Is the new bartender Monte a secret agent? Is he a human cannonball? Is he a fugitive from England? These are the questions the waitresses ask themselves at the opening of Richard Shepard’s The Linguini Incident (1991).
Monte (David Bowie) is a new bartender at a trendy restaurant managed by Cecil & Dante (played by Buck Henry and Andre Gregory). But Monte isn’t all he seems to be. He’s a compulsive gambler, and he’s made a bet with the two restaurateurs that he can get his green card in a week by marrying one of the waitresses they employ. Lucy (Rosanna Arquette) is that lucky waitress. Lucy is obsessed with Harry Houdini and makes several attempts at being an escape artist herself. She aggress to marry Monte if he holds up the restaurant with her and her friend Vivian (Eszter Balint), so that she has enough money to buy Harry Houdini’s wedding ring from an antique shop. Needless to say, things go wrong, and Monte loses his bet and Lucy doesn’t get her ring. However, Monte is able to make a new bet that requires Lucy to perform one of her escapes. Staying true to the genre’s narrative structure, the bet pays off.
The key word for this film is obsession. Monte, like all gamblers, lives for the adrenaline rush of very nearly losing what would be a life-altering bet. It is the journey to the outcome of his wager that holds all which entices him. In the film, he very quickly settles on Lucy as his bride to be once he discovers her aspirations at being a magician. And grows even more fond of her the more he comes to depend on her to win his bet. It’s a strangely sexual relationship born out of complete codependence. As I stated earlier, Lucy needs Monte just as badly to obtain her goal. Throughout the film, Shepard allows Lucy’s magic tricks, the imagery of straps, handcuffs, etc to suggest the sexual subtext of Monte and Lucy’s relationship. Lucy herself has no real affection for Monte; he is simply a necessity for her to achieve her goal (and he does give her the ring at the films conclusion). She is suspicious and wary of Monte. That is until their heist is complete. Now there is a romanticism deriving from the heist film genre itself, which will later allow the two to consummate their strange relationship.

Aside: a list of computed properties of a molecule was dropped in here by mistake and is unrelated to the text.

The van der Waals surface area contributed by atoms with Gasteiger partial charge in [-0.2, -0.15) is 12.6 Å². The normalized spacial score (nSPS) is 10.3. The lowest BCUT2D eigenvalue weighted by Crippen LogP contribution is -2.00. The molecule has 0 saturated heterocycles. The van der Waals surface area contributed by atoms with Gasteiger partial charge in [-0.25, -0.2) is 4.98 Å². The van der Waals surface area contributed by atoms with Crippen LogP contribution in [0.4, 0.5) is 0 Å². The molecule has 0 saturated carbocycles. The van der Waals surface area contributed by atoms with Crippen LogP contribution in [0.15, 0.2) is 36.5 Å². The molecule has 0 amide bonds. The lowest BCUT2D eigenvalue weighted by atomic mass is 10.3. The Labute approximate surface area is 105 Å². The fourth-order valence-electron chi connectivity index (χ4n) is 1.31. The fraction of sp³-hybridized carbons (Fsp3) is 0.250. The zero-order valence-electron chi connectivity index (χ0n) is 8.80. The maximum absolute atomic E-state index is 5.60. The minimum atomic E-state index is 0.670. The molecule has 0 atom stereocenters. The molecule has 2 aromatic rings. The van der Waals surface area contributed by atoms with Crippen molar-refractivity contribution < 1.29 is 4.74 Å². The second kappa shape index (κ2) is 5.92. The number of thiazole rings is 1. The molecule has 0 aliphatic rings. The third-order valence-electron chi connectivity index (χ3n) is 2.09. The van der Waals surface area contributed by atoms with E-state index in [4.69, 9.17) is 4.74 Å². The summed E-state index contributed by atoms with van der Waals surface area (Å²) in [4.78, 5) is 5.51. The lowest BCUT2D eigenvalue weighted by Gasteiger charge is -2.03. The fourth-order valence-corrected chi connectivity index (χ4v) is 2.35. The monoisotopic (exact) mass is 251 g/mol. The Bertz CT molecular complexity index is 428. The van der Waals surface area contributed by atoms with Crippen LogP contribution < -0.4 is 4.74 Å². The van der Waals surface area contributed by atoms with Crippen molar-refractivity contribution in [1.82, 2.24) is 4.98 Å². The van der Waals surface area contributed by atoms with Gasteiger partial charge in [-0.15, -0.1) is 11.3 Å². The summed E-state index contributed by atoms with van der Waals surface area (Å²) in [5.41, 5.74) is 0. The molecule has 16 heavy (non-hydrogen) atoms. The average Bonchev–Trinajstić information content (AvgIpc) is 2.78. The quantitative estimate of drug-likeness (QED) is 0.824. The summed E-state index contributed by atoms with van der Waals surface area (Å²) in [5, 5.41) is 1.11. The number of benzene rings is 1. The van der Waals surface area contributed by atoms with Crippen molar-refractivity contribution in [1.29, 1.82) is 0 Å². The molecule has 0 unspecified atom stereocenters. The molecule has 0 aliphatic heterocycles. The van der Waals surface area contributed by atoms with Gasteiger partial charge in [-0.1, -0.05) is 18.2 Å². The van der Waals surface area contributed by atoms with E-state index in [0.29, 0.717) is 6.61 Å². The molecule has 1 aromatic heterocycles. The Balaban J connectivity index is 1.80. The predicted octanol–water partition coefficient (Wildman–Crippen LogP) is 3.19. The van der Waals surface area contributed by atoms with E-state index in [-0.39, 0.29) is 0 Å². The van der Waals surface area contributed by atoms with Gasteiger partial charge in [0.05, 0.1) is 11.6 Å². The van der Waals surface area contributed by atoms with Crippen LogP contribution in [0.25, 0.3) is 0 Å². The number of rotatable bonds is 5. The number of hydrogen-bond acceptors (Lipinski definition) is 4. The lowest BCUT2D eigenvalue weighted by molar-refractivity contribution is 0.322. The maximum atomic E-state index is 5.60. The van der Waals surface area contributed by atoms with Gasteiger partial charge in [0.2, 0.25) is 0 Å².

The Linguini Incident is not a mere rehash of an old Hollywood genre. It blends into that narrative structure the sub-genre of the heist film. The mishaps and misadventures that populate the rising action and build into a crescendo at the films climax are not of the domestic kind like in Howard Hawks’ Bringing Up Baby or His Girl Friday. These incidents have been replaced by the narrative developments and plot points of a traditional heist film. The effect Shepard achieves is that the audience is more concerned with the films characters and their relationship than with if the heist goes well. In fact, the heist itself becomes a superficial source of entertainment in the film. But it breathes a new kind of energy into the screwball genre, making the approach fresh and new to audiences familiar with films like the Hawks titles mentioned above.
In the early 1990s, casting Bowie in anything was strange. Bowie was doing his Tin Machine project and hadn’t starred in a film since Absolute Beginners in 1987. Even his earlier parts in films were as aliens, homosexuals, POWs, and goblin kings. But in The Linguini Incident, Bowie is playing the part that Cary Grant would have played in the thirties and forties. Shepard wants to defy expectations, though I would argue that such casting also aids in illuminating for the audience how Shepard intends to rework the genre in which his film is set.
The Linguini Incident has a dark subtext and a genre bending narrative, two complex devices for a filmmaker’s debut. Richard Shepard’s work has been consistently original, often toying with genre films and the star as signifier (Pierce Brosnan in 2006’s The Matador). In his filmography, The Linguini Incident is probably his most coherent execution of this style.